As we continue to share the differences between the uses of SMS Short Codes and Long Codes, today we’ll focus on using SMS Long Codes for operational text messages. If your business is interested in using SMS for operational efficiency, then you’ll want to understand the logistics of SMS and the difference between sending messages on a short code verses a long code.
What is a Long Code?
A long code is a 10-digit phone number, just like your home or cell phone number. They are designated for P2P (Person to Person) Communications by the wireless carriers. You can read more about Long Codes here.
What is a Long Code Used For?
SMS gateway providers such as True Dialog have created deals or arrangements with the major mobile carriers to send and receive SMS messages over long codes and short codes. The relationship between the SMS gateway provider and the carriers allows for the transmission and reception of a large number of SMS messages to and from a long code, however it moves much slower than a short code (1 message per second vs. 40 message per second)
Knowing this information, the best uses of long codes are for internal and operational SMS. If a business chooses to use it, then SMS can be quickly become an integrated part of their existing platforms. Great uses of SMS long codes include:
- Employee Communication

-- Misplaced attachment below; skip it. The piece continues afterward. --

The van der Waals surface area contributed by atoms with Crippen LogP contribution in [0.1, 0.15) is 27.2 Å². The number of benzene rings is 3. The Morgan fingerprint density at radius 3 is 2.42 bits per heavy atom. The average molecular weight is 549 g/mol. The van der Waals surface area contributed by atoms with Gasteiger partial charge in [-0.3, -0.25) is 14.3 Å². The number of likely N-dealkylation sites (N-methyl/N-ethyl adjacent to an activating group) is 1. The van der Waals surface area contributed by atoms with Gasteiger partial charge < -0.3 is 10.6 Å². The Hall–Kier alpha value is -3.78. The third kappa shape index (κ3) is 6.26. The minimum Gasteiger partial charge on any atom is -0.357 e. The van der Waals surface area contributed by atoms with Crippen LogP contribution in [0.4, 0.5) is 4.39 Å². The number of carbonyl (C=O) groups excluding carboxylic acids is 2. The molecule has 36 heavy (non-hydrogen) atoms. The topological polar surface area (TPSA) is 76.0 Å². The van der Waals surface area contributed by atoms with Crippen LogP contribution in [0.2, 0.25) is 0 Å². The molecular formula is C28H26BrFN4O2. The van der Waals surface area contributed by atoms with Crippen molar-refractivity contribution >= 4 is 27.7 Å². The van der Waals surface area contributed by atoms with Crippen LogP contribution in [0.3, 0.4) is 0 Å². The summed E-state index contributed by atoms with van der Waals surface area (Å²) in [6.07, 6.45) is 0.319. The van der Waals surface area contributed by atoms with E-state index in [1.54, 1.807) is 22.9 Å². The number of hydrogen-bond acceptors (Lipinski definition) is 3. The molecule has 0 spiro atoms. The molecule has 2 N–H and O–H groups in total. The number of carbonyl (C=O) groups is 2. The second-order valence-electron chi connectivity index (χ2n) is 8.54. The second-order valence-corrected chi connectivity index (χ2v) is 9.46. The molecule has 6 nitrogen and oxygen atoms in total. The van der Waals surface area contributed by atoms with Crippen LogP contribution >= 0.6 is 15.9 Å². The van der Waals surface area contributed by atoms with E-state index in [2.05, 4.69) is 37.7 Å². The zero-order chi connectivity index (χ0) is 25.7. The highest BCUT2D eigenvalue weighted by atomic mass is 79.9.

- Customer Service
- International Communications from the US
- Triggered Alerts (such as disasters and important events)
- One-Time Updates and Notifications
- Highly-localized small business marketing
Why Should You use Long Codes for Operations SMS?
Long codes are not regulated by MMA and the CTIA (The Wireless Association), so they are often associated with spam messages. So if you are concerned about managing a positive brand reputation, then SMS marketing messages in the US are best delivered via short codes. However, operational messages or those for highly localized communities.
Speed of Message Delivery
Short codes win the speed race (sending 40 messages per second compared to 1 message per second). However, those businesses with a small database or only sending one-to-one messages should be perfectly comfortable using long codes.
Affordability and Availability
Long codes are much more affordable than short codes – largely because of the lack of regulations – and they are readily available for setup. Short Codes can be quick to get on if it is a shared short code, but dedicated short codes can take 4-6 weeks to get setup and approved. Long Codes are a more familiar medium for the customers than short codes.